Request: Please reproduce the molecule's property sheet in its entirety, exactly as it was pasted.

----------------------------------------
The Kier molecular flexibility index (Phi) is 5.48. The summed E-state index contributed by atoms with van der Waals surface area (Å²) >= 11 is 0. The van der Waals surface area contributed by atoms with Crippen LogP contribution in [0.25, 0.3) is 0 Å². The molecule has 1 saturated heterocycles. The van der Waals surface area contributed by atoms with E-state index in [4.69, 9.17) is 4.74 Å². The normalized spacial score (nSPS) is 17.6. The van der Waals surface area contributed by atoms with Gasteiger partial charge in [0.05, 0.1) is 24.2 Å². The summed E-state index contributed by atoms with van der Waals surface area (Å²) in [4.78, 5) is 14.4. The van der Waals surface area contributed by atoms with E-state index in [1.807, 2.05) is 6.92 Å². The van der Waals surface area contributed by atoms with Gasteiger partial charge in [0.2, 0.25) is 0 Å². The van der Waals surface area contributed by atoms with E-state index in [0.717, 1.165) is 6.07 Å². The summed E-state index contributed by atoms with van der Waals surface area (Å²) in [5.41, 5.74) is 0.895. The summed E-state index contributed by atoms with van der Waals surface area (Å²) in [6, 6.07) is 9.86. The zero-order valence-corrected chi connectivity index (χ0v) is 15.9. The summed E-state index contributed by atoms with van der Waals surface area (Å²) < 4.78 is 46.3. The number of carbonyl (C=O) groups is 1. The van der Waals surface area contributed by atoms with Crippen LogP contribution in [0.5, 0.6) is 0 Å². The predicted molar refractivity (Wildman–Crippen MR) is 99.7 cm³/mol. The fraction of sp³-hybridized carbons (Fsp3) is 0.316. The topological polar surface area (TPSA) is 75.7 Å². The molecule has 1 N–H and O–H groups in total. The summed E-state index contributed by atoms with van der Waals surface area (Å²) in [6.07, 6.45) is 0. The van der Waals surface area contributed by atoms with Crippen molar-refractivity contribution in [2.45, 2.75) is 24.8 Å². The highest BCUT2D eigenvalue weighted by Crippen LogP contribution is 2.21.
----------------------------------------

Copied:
The Kier molecular flexibility index (Phi) is 5.48. The summed E-state index contributed by atoms with van der Waals surface area (Å²) >= 11 is 0. The van der Waals surface area contributed by atoms with Crippen LogP contribution in [0.25, 0.3) is 0 Å². The molecule has 1 saturated heterocycles. The van der Waals surface area contributed by atoms with E-state index in [4.69, 9.17) is 4.74 Å². The normalized spacial score (nSPS) is 17.6. The van der Waals surface area contributed by atoms with Gasteiger partial charge in [0.05, 0.1) is 24.2 Å². The summed E-state index contributed by atoms with van der Waals surface area (Å²) in [4.78, 5) is 14.4. The van der Waals surface area contributed by atoms with E-state index in [1.807, 2.05) is 6.92 Å². The van der Waals surface area contributed by atoms with Gasteiger partial charge in [0.2, 0.25) is 0 Å². The van der Waals surface area contributed by atoms with E-state index in [0.717, 1.165) is 6.07 Å². The summed E-state index contributed by atoms with van der Waals surface area (Å²) in [5.41, 5.74) is 0.895. The summed E-state index contributed by atoms with van der Waals surface area (Å²) in [6, 6.07) is 9.86. The zero-order valence-corrected chi connectivity index (χ0v) is 15.9. The summed E-state index contributed by atoms with van der Waals surface area (Å²) < 4.78 is 46.3. The number of carbonyl (C=O) groups is 1. The van der Waals surface area contributed by atoms with Crippen LogP contribution in [0.5, 0.6) is 0 Å². The predicted molar refractivity (Wildman–Crippen MR) is 99.7 cm³/mol. The fraction of sp³-hybridized carbons (Fsp3) is 0.316. The topological polar surface area (TPSA) is 75.7 Å². The molecule has 1 N–H and O–H groups in total. The summed E-state index contributed by atoms with van der Waals surface area (Å²) in [6.07, 6.45) is 0. The van der Waals surface area contributed by atoms with Crippen molar-refractivity contribution in [2.45, 2.75) is 24.8 Å². The highest BCUT2D eigenvalue weighted by Crippen LogP contribution is 2.21.